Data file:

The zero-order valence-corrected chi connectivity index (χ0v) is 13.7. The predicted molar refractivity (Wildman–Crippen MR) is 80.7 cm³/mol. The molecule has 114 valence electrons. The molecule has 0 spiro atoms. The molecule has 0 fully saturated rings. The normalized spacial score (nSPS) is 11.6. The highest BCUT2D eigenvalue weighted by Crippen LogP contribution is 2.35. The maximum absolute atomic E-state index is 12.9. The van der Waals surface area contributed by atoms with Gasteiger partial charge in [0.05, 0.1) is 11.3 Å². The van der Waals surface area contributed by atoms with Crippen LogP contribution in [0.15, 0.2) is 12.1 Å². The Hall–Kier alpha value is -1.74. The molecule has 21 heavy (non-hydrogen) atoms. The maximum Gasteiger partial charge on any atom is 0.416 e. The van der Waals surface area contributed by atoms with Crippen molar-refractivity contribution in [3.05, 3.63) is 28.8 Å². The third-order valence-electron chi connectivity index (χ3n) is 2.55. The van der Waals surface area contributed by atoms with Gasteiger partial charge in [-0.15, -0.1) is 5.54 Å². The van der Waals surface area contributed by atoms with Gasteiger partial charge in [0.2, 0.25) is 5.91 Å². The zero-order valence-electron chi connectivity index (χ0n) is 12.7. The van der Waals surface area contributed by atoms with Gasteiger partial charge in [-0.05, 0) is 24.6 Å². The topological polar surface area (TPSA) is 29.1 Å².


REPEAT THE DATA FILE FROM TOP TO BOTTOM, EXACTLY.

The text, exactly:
The zero-order valence-corrected chi connectivity index (χ0v) is 13.7. The predicted molar refractivity (Wildman–Crippen MR) is 80.7 cm³/mol. The molecule has 114 valence electrons. The molecule has 0 spiro atoms. The molecule has 0 fully saturated rings. The normalized spacial score (nSPS) is 11.6. The highest BCUT2D eigenvalue weighted by Crippen LogP contribution is 2.35. The maximum absolute atomic E-state index is 12.9. The van der Waals surface area contributed by atoms with Gasteiger partial charge in [0.05, 0.1) is 11.3 Å². The van der Waals surface area contributed by atoms with Crippen LogP contribution in [0.15, 0.2) is 12.1 Å². The Hall–Kier alpha value is -1.74. The molecule has 21 heavy (non-hydrogen) atoms. The maximum Gasteiger partial charge on any atom is 0.416 e. The van der Waals surface area contributed by atoms with Crippen molar-refractivity contribution in [3.05, 3.63) is 28.8 Å². The third-order valence-electron chi connectivity index (χ3n) is 2.55. The van der Waals surface area contributed by atoms with Gasteiger partial charge in [-0.15, -0.1) is 5.54 Å². The van der Waals surface area contributed by atoms with Gasteiger partial charge in [0.2, 0.25) is 5.91 Å². The zero-order valence-electron chi connectivity index (χ0n) is 12.7. The van der Waals surface area contributed by atoms with Gasteiger partial charge in [-0.05, 0) is 24.6 Å². The topological polar surface area (TPSA) is 29.1 Å².